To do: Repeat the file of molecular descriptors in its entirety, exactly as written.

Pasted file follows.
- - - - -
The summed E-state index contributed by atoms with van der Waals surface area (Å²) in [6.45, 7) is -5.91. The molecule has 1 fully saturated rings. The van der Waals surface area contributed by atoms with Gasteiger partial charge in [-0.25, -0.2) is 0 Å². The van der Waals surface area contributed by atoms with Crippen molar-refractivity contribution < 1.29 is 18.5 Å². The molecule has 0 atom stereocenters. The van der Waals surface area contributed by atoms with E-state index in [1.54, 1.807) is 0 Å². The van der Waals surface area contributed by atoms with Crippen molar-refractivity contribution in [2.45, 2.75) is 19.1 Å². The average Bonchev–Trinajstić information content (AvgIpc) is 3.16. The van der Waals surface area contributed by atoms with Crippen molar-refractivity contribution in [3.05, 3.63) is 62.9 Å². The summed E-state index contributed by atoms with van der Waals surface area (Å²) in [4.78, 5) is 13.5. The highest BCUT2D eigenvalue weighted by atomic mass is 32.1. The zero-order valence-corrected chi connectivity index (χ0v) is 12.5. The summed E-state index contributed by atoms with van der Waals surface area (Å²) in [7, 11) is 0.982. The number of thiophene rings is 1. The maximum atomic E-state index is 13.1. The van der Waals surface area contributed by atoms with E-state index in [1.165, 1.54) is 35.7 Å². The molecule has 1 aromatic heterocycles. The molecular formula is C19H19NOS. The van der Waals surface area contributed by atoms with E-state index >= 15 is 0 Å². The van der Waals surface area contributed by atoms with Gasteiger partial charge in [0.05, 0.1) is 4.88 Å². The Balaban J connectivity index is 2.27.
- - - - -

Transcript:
The summed E-state index contributed by atoms with van der Waals surface area (Å²) in [6.45, 7) is -5.91. The molecule has 1 fully saturated rings. The van der Waals surface area contributed by atoms with Gasteiger partial charge in [-0.25, -0.2) is 0 Å². The van der Waals surface area contributed by atoms with Crippen molar-refractivity contribution < 1.29 is 18.5 Å². The molecule has 0 atom stereocenters. The van der Waals surface area contributed by atoms with E-state index in [1.54, 1.807) is 0 Å². The van der Waals surface area contributed by atoms with Crippen molar-refractivity contribution in [2.45, 2.75) is 19.1 Å². The average Bonchev–Trinajstić information content (AvgIpc) is 3.16. The van der Waals surface area contributed by atoms with Crippen molar-refractivity contribution in [3.05, 3.63) is 62.9 Å². The summed E-state index contributed by atoms with van der Waals surface area (Å²) in [4.78, 5) is 13.5. The highest BCUT2D eigenvalue weighted by atomic mass is 32.1. The zero-order valence-corrected chi connectivity index (χ0v) is 12.5. The summed E-state index contributed by atoms with van der Waals surface area (Å²) in [7, 11) is 0.982. The number of thiophene rings is 1. The maximum atomic E-state index is 13.1. The van der Waals surface area contributed by atoms with E-state index in [1.165, 1.54) is 35.7 Å². The molecule has 1 aromatic heterocycles. The molecular formula is C19H19NOS. The van der Waals surface area contributed by atoms with E-state index >= 15 is 0 Å². The van der Waals surface area contributed by atoms with Gasteiger partial charge in [0.05, 0.1) is 4.88 Å². The Balaban J connectivity index is 2.27.